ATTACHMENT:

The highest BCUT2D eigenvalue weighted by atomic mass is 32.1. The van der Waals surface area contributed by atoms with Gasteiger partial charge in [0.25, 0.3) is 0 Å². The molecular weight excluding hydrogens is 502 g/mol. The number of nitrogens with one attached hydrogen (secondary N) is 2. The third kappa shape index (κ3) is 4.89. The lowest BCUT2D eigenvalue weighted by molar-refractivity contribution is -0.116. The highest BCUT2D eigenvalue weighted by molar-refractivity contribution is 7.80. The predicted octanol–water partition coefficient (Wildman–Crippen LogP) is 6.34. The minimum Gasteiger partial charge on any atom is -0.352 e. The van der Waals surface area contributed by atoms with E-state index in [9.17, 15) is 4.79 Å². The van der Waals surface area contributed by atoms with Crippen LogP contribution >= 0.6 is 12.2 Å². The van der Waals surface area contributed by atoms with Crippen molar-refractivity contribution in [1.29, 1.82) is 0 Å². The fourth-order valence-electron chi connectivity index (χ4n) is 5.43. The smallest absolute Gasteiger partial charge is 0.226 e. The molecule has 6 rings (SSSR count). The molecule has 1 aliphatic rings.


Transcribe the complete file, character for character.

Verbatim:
The highest BCUT2D eigenvalue weighted by atomic mass is 32.1. The van der Waals surface area contributed by atoms with Gasteiger partial charge in [0.25, 0.3) is 0 Å². The molecular weight excluding hydrogens is 502 g/mol. The number of nitrogens with one attached hydrogen (secondary N) is 2. The third kappa shape index (κ3) is 4.89. The lowest BCUT2D eigenvalue weighted by molar-refractivity contribution is -0.116. The highest BCUT2D eigenvalue weighted by molar-refractivity contribution is 7.80. The predicted octanol–water partition coefficient (Wildman–Crippen LogP) is 6.34. The minimum Gasteiger partial charge on any atom is -0.352 e. The van der Waals surface area contributed by atoms with E-state index in [9.17, 15) is 4.79 Å². The van der Waals surface area contributed by atoms with Crippen LogP contribution >= 0.6 is 12.2 Å². The van der Waals surface area contributed by atoms with Crippen molar-refractivity contribution in [1.29, 1.82) is 0 Å². The fourth-order valence-electron chi connectivity index (χ4n) is 5.43. The smallest absolute Gasteiger partial charge is 0.226 e. The molecule has 6 rings (SSSR count). The molecule has 1 aliphatic rings.